In the area immediately surrounding the cairn and the fort, the remains of banks, depressions, an enclosure and a possible kiln are visible. The precise dates and functions of these various remains is unclear, but some may have been associated with the cairn or fort. They contribute to the time-depth of the site and can enhance our understanding of the long history of use and re-use of this coastal location. Together, the cairn and the fort have the potential to contribute to our understanding of the nature of prehistoric burial practice, and the design, construction, development and use of Iron Age defended settlements in western Scotland and further afield.

Contextual characteristics

The coastal location of the cairn is interesting when compared with inland cairns and those along major natural routeways. Cairns are often found in clusters (such as those in S Kintyre and mid Argyll) and are often components of ritual landscapes, created over many centuries. In this case, the proximity of broadly contemporary burial and ceremonial monuments along Glenlussa Water (the closest being cists, standing stones and cairns, located some 2km to the SW) indicates a possible group association, which adds to the cultural value of the monuments. Funerary monuments have additional importance as they are the most prominent remains of early societies, whose domestic houses, farms and field systems have proved difficult to identify in the archaeological record.

The fort makes use of the strategic location offered by this projecting headland. It was a place both meant to be seen and to see from. It overlooks a coastal approach from the N along Kilbrannan Sound; eastwards over the W side of Arran and SE over the approaches to the wider firth. Like the duns on the W Kintyre coast, this fort may have been part of a coastal network of broadly contemporary sites, including a dun at Ugadale Point, 1.5km to the N, and a fort near Saddell House, just over 5km to the NNE. These sites represent considerable effort in late prehistoric times to defend the then population of Kintyre in a range of variously sized strongholds that exploited the natural visual and strategic qualities of knolls and headlands.

Forts are less common than other forms of defended settlement in later prehistoric Scotland. They represent around 10% of the total number of defensive enclosures, which number over 500 in Argyll, including brochs, crannogs, duns and hut circles. Researchers believe that forts represent the remains of spaces with strategic as well as domestic uses, and that they could accommodate quite large groups of people on a temporary or permanent basis. They are largely a coastal phenomenon and tend to be located on locally high ground, along prominent coastal routes or within easy reach of the coast. Taken overall, the fort at Kildonan Point has high potential to contribute to our understanding of the Iron Age and later occupation of Kintyre and further afield.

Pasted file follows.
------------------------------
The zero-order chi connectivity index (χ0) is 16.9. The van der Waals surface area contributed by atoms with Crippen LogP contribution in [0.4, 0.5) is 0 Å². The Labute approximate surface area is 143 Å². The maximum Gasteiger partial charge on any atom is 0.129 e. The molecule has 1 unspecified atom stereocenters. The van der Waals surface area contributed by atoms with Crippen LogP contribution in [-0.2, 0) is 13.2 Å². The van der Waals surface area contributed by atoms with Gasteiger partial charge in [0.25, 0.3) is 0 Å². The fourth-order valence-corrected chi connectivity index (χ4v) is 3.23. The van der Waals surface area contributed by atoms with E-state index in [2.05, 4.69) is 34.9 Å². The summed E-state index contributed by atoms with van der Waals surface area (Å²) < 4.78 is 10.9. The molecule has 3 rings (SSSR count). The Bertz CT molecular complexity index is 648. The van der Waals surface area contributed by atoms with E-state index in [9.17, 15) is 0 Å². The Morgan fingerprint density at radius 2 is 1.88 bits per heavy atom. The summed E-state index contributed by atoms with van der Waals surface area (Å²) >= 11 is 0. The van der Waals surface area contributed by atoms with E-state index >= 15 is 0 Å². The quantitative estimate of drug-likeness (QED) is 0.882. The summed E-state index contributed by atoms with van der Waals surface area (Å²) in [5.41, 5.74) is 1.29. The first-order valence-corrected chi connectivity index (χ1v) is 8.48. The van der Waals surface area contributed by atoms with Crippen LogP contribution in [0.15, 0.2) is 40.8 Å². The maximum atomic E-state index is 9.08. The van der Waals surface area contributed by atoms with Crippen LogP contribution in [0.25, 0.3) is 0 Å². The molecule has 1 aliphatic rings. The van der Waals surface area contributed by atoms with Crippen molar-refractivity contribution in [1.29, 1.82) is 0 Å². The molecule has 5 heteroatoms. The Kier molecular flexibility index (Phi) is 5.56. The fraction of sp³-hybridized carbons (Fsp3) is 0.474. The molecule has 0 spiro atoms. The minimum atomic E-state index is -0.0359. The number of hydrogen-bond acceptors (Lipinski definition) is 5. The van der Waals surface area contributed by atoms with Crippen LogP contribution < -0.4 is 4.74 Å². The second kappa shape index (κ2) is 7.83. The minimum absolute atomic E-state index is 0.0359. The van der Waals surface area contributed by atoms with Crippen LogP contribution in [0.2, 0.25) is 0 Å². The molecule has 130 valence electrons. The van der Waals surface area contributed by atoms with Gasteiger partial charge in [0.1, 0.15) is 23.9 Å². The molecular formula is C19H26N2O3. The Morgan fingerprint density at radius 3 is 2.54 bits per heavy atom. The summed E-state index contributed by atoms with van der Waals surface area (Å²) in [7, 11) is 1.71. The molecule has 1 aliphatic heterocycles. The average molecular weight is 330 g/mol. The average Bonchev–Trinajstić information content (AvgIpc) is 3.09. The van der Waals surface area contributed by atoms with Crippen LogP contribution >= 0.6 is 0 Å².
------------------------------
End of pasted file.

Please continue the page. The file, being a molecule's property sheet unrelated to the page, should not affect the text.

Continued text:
Associative characteristics

Both the fort and the cairn are labelled as such on the first edition Ordnance Survey map.

Source: Historic Environment Scotland

Statement of Scheduling

This multi-period monument is of national importance because it has an inherent potential to make a significant addition to our understanding of the past, in particular, the study of early prehistoric burial practices, and the design and function of later prehistoric forts. The monument has high potential to enhance our understanding of the connections between the cairn and the fort and their wider contemporary landscape, and of the people who lived, worked and were buried in this vicinity, including changes in economy and society over several millennia. The loss of the monument would significantly diminish our future ability to appreciate and understand the occupation of Argyll in prehistory.

Source: Historic Environment Scotland



On 23 March 2012 Andrew Fulton wrote to the owners informing them about the scheduling assessment. We received a reply from the occupier and on 23 May 2012 Richard Heawood met with the owner and then visited the site. On 27 June 2012 Richard Heawood wrote to the owner and occupier confirming our intention to progress this rescheduling.

RCAHMS records the site as NR72NE 11 and 12. West of Scotland Archaeology Service records the site as WOSASPIN 3332 and 3331.


CFA, 2004, Coastal Zone Assessment Survey. Firth of Clyde and Isle of Bute. [circulated typescript report]. CFA Archaeology Ltd.

RCAHMS 1971, The Royal Commission on the Ancient and Historical Monuments of Scotland. Argyll: an inventory of the ancient monuments: volume 1: Kintyre, p 71-2, no 167. Edinburgh.

Source: Historic Environment Scotland